Tuesday, July 5, 2022

Kaz Grala Looked Ready For the Part in Cup Series Debut, Finished Seventh in Relief of Austin Dillon


Kay Grala, driver of the #3 American Ethanol Chevrolet Camaro ZL1 1LE, races to a 7th place finish Sunday, August 16, 2020 during the NASCAR Cup Series road race at Daytona International Speedway in Daytona, Florida. The race was in lieu of the original road course date at Watkins Glen International in upstate New York, which was canceled due to the COVID-19 pandemic. (Photo by Harold Hinson/HHP for Chevy Racing)

After Richard Childress Racing announced that Austin Dillon would not compete in Sunday’s NASCAR Cup Series Go Bowling 235 at the Daytona International Speedway Road Course, fans on social media began to question why Kaz Grala, who had never run a NASCAR Cup Series race before, was named the fill-in driver.

At the end of a 65-lap masterclass in his NASCAR Cup Series debut, which ended in a seventh-place finish, Grala, who hails from Boston, MA, silenced the critics and showed that perhaps he is ready for a much larger role in this sport than his current yearly handful of races in the NASCAR Xfinity Series.

Due to a driver change from Dillon to Grala, the No. 3 machine would have to drop to the rear of the field for the start of Sunday’s race. However, Grala knew he needed to be patient and says the goal was to just get comfortable with the car in the opening Stage of the race.

“Well, we knew we had to start at the back due to the driver change, so I really took Stage 1 to get comfortable in the car,” Grala explained after the race. “I didn’t push the issue. I was conservative in the braking zones, wasn’t real aggressive on the restarts, just kind of hung around, made sure my Cup debut didn’t end prematurely and got comfortable out there…”

While he was simply getting comfortable in Stage 1, Grala had somehow worked his way into the top-25, and this was with a Chevrolet Camaro that was reportedly a little loose on throttle.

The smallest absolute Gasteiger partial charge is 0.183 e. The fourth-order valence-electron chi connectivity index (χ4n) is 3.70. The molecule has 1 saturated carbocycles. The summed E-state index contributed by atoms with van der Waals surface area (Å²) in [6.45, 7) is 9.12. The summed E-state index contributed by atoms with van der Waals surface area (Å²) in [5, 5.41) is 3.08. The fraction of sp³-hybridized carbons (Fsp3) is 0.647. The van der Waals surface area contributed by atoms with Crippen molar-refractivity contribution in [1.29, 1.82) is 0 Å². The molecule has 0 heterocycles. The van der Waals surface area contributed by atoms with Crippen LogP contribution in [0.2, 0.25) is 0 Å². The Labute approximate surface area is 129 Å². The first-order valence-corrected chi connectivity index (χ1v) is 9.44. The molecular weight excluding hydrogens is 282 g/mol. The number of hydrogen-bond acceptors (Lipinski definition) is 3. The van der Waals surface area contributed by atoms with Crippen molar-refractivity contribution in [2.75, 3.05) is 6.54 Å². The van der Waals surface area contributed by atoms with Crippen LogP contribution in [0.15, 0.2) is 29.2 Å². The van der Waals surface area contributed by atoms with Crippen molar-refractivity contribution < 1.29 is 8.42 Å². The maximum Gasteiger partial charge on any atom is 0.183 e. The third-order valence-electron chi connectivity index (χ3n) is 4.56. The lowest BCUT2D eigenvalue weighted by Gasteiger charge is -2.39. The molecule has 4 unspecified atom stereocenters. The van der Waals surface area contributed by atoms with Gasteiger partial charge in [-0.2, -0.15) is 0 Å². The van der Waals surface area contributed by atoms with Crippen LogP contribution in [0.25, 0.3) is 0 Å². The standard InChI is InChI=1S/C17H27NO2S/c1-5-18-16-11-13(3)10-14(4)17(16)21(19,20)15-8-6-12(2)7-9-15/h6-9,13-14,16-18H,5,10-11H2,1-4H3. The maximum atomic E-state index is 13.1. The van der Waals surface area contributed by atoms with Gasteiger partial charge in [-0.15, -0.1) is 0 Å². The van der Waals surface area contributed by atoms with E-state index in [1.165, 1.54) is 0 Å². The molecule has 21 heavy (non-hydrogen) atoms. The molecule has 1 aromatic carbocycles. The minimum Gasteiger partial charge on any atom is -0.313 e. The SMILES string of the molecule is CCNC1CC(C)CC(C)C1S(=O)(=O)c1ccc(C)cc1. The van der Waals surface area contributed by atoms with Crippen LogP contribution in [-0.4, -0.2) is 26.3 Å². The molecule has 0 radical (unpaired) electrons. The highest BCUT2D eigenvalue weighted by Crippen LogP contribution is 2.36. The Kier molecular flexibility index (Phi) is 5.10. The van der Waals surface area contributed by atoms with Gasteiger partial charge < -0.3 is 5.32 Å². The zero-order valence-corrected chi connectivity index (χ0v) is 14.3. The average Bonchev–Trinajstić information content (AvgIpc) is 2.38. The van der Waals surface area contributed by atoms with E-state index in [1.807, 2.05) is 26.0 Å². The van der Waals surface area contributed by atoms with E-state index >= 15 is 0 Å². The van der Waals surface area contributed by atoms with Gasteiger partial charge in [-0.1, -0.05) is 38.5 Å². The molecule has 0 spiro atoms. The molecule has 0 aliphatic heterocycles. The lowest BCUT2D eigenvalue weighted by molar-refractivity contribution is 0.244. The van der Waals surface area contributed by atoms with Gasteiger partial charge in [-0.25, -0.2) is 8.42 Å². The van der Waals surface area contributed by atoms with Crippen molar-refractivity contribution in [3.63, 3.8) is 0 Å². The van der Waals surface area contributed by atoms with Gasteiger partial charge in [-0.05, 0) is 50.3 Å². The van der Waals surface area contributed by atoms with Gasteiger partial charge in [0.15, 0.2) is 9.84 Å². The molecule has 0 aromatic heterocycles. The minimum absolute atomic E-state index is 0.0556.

In order to make up ground on the field in Stage 2, Grala and crew chief Justin Alexander opted to pit before the end of Stage 1. As a result, Grala ended Stage 1 in 32nd, but he would start inside the top-25 on the start of Stage 2. Grala under the Stage break caution would tell his team on the radio, “I like this car. This is fun!”

The fun was just beginning.

Grala was beginning to really churn out some quick laps, and was even among the five fastest cars on track near the end of Stage 2. Grala and Alexander again opted to pit before the end of Stage 2 in an effort to set themselves up for better track position in the final Stage.

The No. 3 machine had worked into to 22nd, when lightning red flagged the race on lap 35. It was under this period that Grala was able to digest what he had learned on track and he feels this is where his debut turned from a good day into a great one.

“I hate to admit how much the lightning delay probably did help me kind of reset, refresh,” Grala explained. “These Cup cars are hot, they’re physical. Road courses are physical in general, and these races are long. It’s the real deal out there for sure, and you’re racing guys that are really, really good. From a mental and physical standpoint, you are really extending yourself as much as possible. But on top of that, it wasn’t my interior of the car. Austin is a couple inches shorter than I am so the pedals were too close to me. I couldn’t breathe all the way in in the seat because the ribs are a little bit tight. Just a couple details here and there that made the car — it was drivable, it was okay, but certainly all the little details weren’t where I would have them if it were a car fitted for me.